Safe Storage and Handling Tips for the Deadly Power of Compressed Gas

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Safe Storage and Handling Tips for the Deadly Power of Compressed GasWe use compressed gases in nearly every aspect of our lives: to keep our food cold, to cook our food, to manufacture products, to heat our homes, and as an anaesthetic for surgery. For the most part, compressed gases are very safe. If not handled, stored, or used properly, however, they can also be deadly.


Common examples of compressed gases include:

  • acetylene,
  • oxygen,
  • hydrogen,
  • liquefied petroleum gas, and
  • nitrous oxide.


Compressed gases may be hazardous because they can be:

  • under high pressure,
  • flammable,
  • an asphyxiant,
  • oxidizing,
  • corrosive,
  • toxic or highly toxic, and/or
  • cryogenic (extremely cold).

Handling Tips

Compressed gas cylinders are heavy and awkward to move, and therefore should only be handled by those who have been trained in proper handling techniques. Take the following precautions to prevent injuries when handling compressed gases:


  • Drag or slide cylinders.
  • Drop cylinders or allow them to strike each other violently.
  • Subject cylinders to mechanical shock that may cause damage to their valves.
  • Tamper with pressure-relief devices.
  • Attempt to catch a falling cylinder.


  • Move cylinders using a suitable hand truck or dolly.
  • Secure cylinders when in storage, transit, or use.
  • Use a cylinder cage or cradle to lift cylinder.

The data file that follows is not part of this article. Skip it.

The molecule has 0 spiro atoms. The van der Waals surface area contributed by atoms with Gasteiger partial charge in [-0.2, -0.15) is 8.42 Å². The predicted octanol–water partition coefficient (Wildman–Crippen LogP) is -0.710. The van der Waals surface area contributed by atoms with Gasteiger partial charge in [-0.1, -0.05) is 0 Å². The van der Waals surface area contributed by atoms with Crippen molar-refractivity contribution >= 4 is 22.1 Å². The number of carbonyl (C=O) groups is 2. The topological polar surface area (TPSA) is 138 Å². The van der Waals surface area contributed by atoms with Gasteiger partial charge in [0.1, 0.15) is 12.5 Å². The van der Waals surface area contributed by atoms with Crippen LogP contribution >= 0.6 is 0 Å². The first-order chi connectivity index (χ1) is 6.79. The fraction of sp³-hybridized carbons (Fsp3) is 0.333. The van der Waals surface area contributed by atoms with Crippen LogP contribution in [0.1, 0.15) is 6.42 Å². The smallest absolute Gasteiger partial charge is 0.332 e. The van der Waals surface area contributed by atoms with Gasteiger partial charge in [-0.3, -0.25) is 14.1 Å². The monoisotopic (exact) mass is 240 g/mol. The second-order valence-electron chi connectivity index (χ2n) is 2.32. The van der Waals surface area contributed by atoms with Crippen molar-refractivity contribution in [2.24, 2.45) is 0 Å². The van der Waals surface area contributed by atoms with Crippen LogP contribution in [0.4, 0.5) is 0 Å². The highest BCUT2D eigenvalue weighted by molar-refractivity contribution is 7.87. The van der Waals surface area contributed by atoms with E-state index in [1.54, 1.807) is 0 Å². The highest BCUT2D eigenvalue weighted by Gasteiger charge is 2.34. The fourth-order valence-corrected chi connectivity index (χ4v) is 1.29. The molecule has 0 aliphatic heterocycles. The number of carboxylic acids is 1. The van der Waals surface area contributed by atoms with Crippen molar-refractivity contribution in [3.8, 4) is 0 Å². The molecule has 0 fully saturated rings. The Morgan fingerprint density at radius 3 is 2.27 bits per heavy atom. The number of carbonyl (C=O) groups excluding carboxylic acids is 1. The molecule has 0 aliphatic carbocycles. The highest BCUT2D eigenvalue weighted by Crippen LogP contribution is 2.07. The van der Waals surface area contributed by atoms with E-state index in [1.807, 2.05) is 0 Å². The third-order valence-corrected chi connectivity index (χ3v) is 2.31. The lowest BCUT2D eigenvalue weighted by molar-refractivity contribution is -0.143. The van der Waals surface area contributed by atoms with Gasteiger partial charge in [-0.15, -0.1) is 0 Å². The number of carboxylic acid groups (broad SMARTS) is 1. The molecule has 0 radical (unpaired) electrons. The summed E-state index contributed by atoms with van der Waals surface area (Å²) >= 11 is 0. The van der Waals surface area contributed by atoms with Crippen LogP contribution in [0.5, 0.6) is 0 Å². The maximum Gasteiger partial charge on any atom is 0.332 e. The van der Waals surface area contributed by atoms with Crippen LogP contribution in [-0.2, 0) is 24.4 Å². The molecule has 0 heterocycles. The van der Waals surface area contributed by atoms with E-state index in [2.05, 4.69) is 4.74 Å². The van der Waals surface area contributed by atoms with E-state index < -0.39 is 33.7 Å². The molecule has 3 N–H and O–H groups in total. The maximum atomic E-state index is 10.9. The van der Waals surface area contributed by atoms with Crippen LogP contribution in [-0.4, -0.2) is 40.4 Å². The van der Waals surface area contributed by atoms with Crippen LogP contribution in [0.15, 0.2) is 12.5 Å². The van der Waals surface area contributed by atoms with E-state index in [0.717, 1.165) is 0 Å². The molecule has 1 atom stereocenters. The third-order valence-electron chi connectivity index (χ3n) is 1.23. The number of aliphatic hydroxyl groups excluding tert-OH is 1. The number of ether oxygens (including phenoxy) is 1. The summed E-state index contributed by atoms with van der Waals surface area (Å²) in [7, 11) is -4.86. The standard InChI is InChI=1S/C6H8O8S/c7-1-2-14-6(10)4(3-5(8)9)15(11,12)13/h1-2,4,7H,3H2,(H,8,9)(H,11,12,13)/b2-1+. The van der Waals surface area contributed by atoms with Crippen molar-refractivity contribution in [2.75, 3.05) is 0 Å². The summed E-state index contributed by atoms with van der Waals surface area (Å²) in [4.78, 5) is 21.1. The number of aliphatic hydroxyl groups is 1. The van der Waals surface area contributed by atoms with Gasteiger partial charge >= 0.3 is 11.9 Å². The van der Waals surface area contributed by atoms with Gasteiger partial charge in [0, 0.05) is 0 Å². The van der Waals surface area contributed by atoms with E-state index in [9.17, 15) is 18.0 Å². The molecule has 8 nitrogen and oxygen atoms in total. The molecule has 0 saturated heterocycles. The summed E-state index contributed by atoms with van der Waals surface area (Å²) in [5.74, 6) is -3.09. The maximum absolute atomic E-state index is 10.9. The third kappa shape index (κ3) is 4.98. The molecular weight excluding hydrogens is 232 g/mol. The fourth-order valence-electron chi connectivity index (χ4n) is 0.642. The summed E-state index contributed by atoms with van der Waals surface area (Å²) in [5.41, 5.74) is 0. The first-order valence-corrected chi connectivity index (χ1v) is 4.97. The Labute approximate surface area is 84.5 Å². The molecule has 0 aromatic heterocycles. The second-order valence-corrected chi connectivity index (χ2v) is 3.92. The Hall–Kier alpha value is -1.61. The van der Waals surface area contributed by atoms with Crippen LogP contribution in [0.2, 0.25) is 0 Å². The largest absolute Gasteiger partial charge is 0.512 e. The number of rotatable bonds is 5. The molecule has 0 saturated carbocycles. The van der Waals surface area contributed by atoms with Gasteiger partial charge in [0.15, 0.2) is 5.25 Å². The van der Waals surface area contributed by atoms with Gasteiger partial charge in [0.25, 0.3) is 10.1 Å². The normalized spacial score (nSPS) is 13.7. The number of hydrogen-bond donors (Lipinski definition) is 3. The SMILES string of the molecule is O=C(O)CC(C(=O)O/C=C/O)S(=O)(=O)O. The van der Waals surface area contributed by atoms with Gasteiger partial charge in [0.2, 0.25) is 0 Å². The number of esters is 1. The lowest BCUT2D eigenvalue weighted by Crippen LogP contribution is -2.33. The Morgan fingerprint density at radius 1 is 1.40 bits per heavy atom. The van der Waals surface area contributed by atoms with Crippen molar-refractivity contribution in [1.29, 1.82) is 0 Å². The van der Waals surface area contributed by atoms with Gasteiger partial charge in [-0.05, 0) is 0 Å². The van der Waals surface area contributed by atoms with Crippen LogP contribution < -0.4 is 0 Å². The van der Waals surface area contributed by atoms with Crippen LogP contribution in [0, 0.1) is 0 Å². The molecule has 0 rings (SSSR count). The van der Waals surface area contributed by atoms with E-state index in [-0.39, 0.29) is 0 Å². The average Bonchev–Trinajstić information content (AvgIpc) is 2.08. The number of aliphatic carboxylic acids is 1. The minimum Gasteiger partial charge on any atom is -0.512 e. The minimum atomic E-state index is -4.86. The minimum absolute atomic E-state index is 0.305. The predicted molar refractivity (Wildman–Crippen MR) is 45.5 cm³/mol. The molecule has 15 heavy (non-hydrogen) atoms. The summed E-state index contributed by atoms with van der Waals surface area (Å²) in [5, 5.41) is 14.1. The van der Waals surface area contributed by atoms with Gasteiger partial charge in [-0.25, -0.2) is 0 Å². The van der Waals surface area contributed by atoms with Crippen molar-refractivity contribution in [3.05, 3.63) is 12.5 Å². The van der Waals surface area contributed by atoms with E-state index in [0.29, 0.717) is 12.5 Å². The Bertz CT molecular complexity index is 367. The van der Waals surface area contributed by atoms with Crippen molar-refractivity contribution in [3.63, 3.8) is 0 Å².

• Use the proper personal protective equipment (PPE) for cylinder handling, including wearing gloves, safety shoes, and other appropriate equipment.

Safety Tips

Take the following precautions to prevent injuries caused by asphyxiation, fire, explosion, high pressure, and improper handling of compressed gas cylinders:


  • Allow storage temperature to exceed the temperature deemed appropriate by the supplier — since different gases have different temperature thresholds, check with supplier for appropriate storage conditions.
  • Permit smoking or open flames in oxidizer or flammable gas storage areas.
  • Expose cylinders to corrosive materials such as ice melting compounds.


  • Store cylinders upright with valve outlet seals and valve protection caps in place.
  • Secure cylinders when in storage, transit, or use.
  • Keep full and empty cylinders separate.
  • Store cylinders away from heavily travelled areas and emergency exits.
  • Protect cylinders from wet or damp ground.

Find out more:

New Pig provide a comprehensive range of Material Storage & Handling solutions from our online shop. Or why not give us a call on 0800 919 900.


  • comment-avatar

    These seem like great tips for keeping everyone safe while handling gas cylinders. You made a good point about how awkward the would be to lift by hand. Using the correct equipment to lift each one sounds much safer in addition to being easier to lift. I wonder if different kinds of compressed gasses are heavier than others.

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